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Is there any command or any way to know what file system is there on a medium like hard disk or CD/DVD or flash drive etc. From GUI gparted one can know the type on hard disks/pen drive but not of CD/DVD.

I ran the below command to mount my DVD.

ravbholua@ravbholua-Aspire-5315:~/Documents/Other$ sudo mount -t iso9660  /dev/cdrom ~/Downloads
mount: block device /dev/sr0 is write-protected, mounting read-only
mount: wrong fs type, bad option, bad superblock on /dev/sr0,
       missing codepage or helper program, or other error
       In some cases useful info is found in syslog - try
       dmesg | tail  or so

ravbholua@ravbholua-Aspire-5315:~/Documents/Other$

From the error thrown by mount, I feel that the file system that I had given in the command i.e. 'iso9660' may not be right. From this it strikes my mind to 1st know the f.s. present on the DVD. I'm working on Ubuntu 13.04.

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marked as duplicate by slm, Anthon, Bernhard, rahmu, jasonwryan Dec 29 '13 at 17:56

This question has been asked before and already has an answer. If those answers do not fully address your question, please ask a new question.

    
    
why don't you omit the -t flag and let the Linux kernel guess the fs type for you? –  strugee Dec 29 '13 at 12:15

2 Answers 2

Mounting a CD or DVD

There are 2 types of media that you'll typically see when dealing with CDs or DVDs. The type iso9660 is what is typically used for CDROMs. So mounting a CD your command would be fine.

However, when mounting a DVD, a completely different filesystem is used. It's called UDF aka. Universal Disk Format. So you'd need to change your command slightly.

$ sudo mount -t UDF /dev/dvd /mnt

I would suggest not mounting media under ~/Downloads. This will likely lead to problems if you're running a web browser. Better to mount them to a directory such as /mnt or create a completely separate directory under $HOME for the exclusive use of mounting this device.

Determining an already mounted filesystem

Incidentally, if you're interested in determining an already mounted filesystem, I think you can use the command line tool df with the -T switch to do this.

$ df -T .

excerpt from df man page

   -T, --print-type
          print file system type

Example

$ df -T .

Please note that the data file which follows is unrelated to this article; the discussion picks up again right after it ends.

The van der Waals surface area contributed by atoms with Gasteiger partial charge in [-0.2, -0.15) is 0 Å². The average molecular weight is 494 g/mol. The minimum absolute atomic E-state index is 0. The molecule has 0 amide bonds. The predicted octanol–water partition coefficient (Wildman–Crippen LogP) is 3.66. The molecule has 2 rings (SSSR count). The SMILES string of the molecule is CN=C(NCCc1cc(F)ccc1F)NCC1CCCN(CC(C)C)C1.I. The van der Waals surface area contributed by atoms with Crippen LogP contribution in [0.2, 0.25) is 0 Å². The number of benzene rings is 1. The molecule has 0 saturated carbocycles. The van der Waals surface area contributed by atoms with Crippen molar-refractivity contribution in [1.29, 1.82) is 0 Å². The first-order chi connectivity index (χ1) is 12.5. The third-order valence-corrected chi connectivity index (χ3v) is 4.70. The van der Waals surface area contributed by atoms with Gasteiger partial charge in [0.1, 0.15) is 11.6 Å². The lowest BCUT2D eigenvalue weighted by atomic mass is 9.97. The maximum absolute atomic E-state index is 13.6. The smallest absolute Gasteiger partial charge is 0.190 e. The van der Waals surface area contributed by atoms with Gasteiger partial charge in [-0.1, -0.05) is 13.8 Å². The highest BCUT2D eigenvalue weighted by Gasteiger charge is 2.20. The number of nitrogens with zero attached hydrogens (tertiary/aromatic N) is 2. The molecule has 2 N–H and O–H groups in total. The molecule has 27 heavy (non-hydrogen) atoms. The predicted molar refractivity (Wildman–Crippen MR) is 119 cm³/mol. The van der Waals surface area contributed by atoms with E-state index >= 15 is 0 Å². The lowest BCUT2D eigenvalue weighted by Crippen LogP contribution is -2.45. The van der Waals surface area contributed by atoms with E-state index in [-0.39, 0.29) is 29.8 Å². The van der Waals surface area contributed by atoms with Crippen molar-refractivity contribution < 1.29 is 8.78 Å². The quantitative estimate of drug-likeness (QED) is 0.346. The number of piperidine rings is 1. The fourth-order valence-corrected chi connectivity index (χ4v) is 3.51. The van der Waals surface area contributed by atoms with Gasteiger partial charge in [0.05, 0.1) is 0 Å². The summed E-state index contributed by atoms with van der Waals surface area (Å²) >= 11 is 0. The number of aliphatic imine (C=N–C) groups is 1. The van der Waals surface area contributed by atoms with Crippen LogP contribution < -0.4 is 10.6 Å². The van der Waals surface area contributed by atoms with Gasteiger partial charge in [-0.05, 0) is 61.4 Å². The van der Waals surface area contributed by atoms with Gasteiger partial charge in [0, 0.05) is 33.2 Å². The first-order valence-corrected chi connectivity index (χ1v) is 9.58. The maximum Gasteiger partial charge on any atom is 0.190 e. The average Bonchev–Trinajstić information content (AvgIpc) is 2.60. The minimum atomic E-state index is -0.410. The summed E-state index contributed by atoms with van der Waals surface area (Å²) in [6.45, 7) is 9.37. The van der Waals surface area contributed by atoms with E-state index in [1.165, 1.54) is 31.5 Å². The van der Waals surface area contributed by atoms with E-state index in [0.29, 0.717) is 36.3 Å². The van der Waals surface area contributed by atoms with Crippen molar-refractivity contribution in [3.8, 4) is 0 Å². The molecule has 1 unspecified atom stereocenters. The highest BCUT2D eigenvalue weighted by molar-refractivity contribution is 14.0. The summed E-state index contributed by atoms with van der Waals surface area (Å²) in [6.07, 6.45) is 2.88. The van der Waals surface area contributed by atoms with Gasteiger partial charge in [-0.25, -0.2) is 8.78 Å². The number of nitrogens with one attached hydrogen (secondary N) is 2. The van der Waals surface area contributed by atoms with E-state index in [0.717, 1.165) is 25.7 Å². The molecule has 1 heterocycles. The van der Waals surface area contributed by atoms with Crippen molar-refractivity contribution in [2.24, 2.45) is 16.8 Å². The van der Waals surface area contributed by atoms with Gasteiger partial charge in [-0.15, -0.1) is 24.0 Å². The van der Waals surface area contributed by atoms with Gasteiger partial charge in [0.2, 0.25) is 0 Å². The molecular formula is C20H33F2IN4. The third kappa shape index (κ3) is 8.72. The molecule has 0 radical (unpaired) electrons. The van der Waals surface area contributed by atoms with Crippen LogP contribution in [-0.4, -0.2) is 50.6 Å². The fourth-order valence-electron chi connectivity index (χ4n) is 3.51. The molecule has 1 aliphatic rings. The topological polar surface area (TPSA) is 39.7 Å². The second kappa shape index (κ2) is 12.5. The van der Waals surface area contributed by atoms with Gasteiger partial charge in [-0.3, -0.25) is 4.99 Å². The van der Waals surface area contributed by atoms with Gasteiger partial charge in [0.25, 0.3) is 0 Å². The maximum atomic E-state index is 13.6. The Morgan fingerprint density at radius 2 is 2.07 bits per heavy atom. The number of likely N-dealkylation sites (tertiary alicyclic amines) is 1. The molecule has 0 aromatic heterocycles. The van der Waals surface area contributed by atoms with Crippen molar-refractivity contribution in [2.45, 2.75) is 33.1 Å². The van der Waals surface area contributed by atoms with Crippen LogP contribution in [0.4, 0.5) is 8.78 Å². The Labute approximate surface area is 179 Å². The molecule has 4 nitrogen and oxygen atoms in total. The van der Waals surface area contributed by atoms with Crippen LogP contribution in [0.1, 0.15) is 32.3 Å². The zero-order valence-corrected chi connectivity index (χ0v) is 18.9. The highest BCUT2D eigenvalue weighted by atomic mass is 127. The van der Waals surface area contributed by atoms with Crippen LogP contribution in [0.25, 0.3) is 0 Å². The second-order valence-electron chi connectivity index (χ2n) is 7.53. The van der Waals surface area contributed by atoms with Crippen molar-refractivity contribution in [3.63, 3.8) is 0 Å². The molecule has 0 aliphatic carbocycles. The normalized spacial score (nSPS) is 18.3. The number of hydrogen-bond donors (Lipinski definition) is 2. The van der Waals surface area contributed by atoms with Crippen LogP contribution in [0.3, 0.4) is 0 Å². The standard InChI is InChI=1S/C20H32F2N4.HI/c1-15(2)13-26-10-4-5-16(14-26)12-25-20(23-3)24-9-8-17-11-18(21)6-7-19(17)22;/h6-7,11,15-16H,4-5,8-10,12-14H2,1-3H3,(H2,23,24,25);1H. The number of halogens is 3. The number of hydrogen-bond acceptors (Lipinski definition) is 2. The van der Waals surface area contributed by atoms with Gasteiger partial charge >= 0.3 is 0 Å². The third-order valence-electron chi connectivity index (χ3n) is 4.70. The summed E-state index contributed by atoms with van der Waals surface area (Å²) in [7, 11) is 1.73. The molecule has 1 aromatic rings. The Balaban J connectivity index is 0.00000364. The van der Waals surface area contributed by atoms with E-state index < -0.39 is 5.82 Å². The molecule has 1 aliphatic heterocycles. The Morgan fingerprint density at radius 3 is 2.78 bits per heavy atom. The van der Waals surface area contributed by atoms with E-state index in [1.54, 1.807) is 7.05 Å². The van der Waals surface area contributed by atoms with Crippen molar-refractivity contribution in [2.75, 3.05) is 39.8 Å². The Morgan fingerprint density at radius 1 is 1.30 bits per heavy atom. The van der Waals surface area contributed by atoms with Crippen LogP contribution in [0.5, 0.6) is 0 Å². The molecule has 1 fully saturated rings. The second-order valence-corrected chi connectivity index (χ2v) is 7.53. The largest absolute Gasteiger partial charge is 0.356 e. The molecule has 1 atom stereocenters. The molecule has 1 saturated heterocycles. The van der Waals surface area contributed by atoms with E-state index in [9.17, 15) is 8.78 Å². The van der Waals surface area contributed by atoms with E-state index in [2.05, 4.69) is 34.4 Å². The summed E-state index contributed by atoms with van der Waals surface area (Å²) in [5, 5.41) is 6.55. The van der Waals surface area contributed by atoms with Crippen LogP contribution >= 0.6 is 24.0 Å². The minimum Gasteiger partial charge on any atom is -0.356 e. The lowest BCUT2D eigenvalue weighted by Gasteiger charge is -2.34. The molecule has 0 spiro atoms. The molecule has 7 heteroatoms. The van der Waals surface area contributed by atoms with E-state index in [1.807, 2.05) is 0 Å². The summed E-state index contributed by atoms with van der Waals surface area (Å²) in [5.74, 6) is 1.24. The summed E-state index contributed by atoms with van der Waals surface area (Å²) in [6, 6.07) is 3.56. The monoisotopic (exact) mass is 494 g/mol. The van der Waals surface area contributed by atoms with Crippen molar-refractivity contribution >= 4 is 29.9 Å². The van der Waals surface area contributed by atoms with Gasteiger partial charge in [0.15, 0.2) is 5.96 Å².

Filesystem                        Type 1K-blocks      Used Available Use% Mounted on
/dev/mapper/fedora_greeneggs-home ext4 420590200 152457112 246745212  39% /home

In the Type column it shows the type, i.e. ext4.

References

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@RobinGreen yes you have caught the right point. DVD isn't mounted yet. –  Ravi Dec 29 '13 at 9:26

Try this, changing ‘/dev/cdrom’ to whatever your particular device is. /dev/sr0 (short for SCSI reader, don't ask) is a common, ‘proper’ device special for your first optical drive, but /dev/cdrom is a common symlink on Debian and friends:

sudo file -s /dev/cdrom

Unless something is very wrong with the filesystem, it should detect what it is.

You can use some deductive skills, too. Optical disks almost always have either ISO 9660 or UDF filesystems on them (they're designed for the slow-as-molasses seek times of these devices).

Also, (pessimist here), mount will print out the same message if you try to mount a thoroughly corrupted filesystem, or one on a damaged medium. dmesg will show error messages in the latter case.

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Thanks a lot for sharing this useful info. –  Ravi Dec 29 '13 at 11:38
    
I ran the command on 1 working DVD (having videos on it) and it showed the f.s. I'm having a few SONY DVDs (purchased recently from shop) which aren't getting burnt. When I ran the same command on these DVDs, it outputs "/dev/sr0: ERROR: cannot read `/dev/sr0' (Input/output error)". So, Alexios may I now presume that these DVDs are having corrupted f.s. (These DVDs may be duplicate)You may please have a look at this thread of mine that shows the error log when I tried burning these DVDs. –  Ravi Dec 29 '13 at 12:01
    
you may be right when you told that mount will print the same message. Yes mount might have printed the message because of corrupted f.s. or damaged medium. Your reply is a perfect & exemplary reply to a question like this. You have touched all aspects of my query. Great & many thanks! –  Ravi Dec 29 '13 at 12:31
    
@Ravi a blank DVD will not have any filesystem and cannot be mounted. Please answer my comment here and tell us if your drive can support the type of DVD you have (DVD-R). Attempting to mount it or using dd won't help. –  terdon Dec 29 '13 at 12:35
    
@Ravi if this answers your question, please mark it as accepted. –  terdon Dec 29 '13 at 12:35

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